Aspirating insulin is also unnecessary. Again, the short needle and the angle of injection make injecting into a major vessel nigh unto impossible.

I've been injecting Lantus into either thigh on a nightly basis for a long time. (I save abdominal sites for Humalog.) On very rare occasions, I will see blood. What research and experience have taught me is that you can hit a small vessel (all that is reachable sub-q) and still not be in any danger of giving that insulin IVP. Even with the high doses I use. The worst thing that happens is a small bruise. I have never noticed any kind of difference in blood sugars or symptomatology following a stick that bleeds.

The literature that is available does recognize that a small vessel might be breached, but nothing equates that sort of through-and-through puncture with the kind of access available through an IV cannula. One of the reasons that we quickly pull a blown IV is that any medication going in through that line is escaping with the fluids into the surrounding tissues. The same principle is in operation with the puncture of a small vessel. Hemodynamic pressure will push blood OUT rather than allow the medication in. That would be true even if the needle ended IN the blood vessel. What is far more likely is that the needle will end up in good ol' sub-q tissue. Either way, the patient is not in danger.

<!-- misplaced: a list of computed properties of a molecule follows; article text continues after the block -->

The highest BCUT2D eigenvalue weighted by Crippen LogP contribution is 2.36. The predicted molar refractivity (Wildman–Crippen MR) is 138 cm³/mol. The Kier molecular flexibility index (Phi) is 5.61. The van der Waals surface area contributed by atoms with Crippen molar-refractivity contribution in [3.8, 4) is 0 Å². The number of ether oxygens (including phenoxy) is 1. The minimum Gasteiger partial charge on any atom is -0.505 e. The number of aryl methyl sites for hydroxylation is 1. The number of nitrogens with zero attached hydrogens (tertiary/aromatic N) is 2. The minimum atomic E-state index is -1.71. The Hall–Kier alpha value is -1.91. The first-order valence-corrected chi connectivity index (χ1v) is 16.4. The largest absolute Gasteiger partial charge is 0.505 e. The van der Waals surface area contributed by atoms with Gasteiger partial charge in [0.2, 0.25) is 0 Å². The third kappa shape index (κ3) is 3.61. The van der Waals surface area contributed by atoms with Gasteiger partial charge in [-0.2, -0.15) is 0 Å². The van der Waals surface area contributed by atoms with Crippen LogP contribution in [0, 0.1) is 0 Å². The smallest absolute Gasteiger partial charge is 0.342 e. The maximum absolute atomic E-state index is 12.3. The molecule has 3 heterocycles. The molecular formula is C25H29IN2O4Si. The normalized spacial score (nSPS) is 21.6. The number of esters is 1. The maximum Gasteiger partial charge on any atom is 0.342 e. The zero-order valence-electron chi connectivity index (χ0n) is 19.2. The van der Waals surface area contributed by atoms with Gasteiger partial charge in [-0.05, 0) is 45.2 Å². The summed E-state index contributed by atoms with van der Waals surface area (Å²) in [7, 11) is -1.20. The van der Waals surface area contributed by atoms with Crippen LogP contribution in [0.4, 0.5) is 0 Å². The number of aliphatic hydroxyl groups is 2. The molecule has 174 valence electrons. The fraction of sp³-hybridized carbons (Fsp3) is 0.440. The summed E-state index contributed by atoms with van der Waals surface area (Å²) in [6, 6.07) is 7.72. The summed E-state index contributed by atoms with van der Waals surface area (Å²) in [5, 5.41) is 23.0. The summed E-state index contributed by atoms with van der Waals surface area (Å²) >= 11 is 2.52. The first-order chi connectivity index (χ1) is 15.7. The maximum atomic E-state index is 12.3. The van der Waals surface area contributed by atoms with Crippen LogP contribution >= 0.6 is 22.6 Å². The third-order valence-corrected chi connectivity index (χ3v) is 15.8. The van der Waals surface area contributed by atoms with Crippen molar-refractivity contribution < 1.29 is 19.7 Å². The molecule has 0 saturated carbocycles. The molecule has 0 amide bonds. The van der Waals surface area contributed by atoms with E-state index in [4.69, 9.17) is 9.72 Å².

People who need ongoing multiple injections become protective of their available sites. Please do not aspirate out of habit when it is not recommended.